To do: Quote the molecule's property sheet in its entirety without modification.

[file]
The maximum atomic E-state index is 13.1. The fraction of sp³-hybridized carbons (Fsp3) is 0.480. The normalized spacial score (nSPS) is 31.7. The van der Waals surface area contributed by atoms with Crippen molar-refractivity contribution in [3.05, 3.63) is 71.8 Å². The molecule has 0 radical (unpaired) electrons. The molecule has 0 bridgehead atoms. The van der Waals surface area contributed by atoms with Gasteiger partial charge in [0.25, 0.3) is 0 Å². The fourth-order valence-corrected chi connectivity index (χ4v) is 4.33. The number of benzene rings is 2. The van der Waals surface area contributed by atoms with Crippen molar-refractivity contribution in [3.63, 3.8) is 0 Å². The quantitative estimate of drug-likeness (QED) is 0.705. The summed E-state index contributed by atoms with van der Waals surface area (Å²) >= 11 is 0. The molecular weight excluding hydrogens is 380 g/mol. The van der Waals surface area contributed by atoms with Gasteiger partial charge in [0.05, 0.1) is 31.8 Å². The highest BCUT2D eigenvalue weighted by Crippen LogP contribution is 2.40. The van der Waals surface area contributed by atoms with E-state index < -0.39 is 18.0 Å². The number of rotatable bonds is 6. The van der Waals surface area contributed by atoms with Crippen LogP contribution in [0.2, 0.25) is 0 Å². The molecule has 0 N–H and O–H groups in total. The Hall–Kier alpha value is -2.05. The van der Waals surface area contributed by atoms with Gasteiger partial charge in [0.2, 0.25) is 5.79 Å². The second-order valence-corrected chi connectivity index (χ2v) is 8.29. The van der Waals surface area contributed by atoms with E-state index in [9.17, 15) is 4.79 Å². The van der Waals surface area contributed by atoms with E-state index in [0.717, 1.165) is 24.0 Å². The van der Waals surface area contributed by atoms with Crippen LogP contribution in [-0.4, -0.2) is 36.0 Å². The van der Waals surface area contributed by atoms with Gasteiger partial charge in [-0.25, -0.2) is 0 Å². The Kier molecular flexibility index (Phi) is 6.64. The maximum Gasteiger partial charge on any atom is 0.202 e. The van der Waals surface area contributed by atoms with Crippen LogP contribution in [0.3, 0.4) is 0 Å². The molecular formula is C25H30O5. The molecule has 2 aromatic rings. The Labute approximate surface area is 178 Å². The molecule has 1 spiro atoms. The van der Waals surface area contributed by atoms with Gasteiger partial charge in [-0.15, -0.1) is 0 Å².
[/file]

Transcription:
The maximum atomic E-state index is 13.1. The fraction of sp³-hybridized carbons (Fsp3) is 0.480. The normalized spacial score (nSPS) is 31.7. The van der Waals surface area contributed by atoms with Crippen molar-refractivity contribution in [3.05, 3.63) is 71.8 Å². The molecule has 0 radical (unpaired) electrons. The molecule has 0 bridgehead atoms. The van der Waals surface area contributed by atoms with Gasteiger partial charge in [0.25, 0.3) is 0 Å². The fourth-order valence-corrected chi connectivity index (χ4v) is 4.33. The number of benzene rings is 2. The van der Waals surface area contributed by atoms with Crippen molar-refractivity contribution in [3.63, 3.8) is 0 Å². The quantitative estimate of drug-likeness (QED) is 0.705. The summed E-state index contributed by atoms with van der Waals surface area (Å²) >= 11 is 0. The molecular weight excluding hydrogens is 380 g/mol. The van der Waals surface area contributed by atoms with Gasteiger partial charge in [0.05, 0.1) is 31.8 Å². The highest BCUT2D eigenvalue weighted by Crippen LogP contribution is 2.40. The van der Waals surface area contributed by atoms with E-state index < -0.39 is 18.0 Å². The number of rotatable bonds is 6. The van der Waals surface area contributed by atoms with Crippen LogP contribution in [0.2, 0.25) is 0 Å². The molecule has 0 N–H and O–H groups in total. The Hall–Kier alpha value is -2.05. The van der Waals surface area contributed by atoms with Gasteiger partial charge in [0.2, 0.25) is 5.79 Å². The second-order valence-corrected chi connectivity index (χ2v) is 8.29. The van der Waals surface area contributed by atoms with E-state index in [9.17, 15) is 4.79 Å². The van der Waals surface area contributed by atoms with E-state index in [0.717, 1.165) is 24.0 Å². The van der Waals surface area contributed by atoms with Crippen LogP contribution in [-0.4, -0.2) is 36.0 Å². The van der Waals surface area contributed by atoms with Gasteiger partial charge in [-0.25, -0.2) is 0 Å². The Kier molecular flexibility index (Phi) is 6.64. The maximum Gasteiger partial charge on any atom is 0.202 e. The van der Waals surface area contributed by atoms with Crippen LogP contribution in [0.3, 0.4) is 0 Å². The molecular formula is C25H30O5. The molecule has 2 aromatic rings. The Labute approximate surface area is 178 Å². The molecule has 1 spiro atoms. The van der Waals surface area contributed by atoms with Gasteiger partial charge in [-0.15, -0.1) is 0 Å².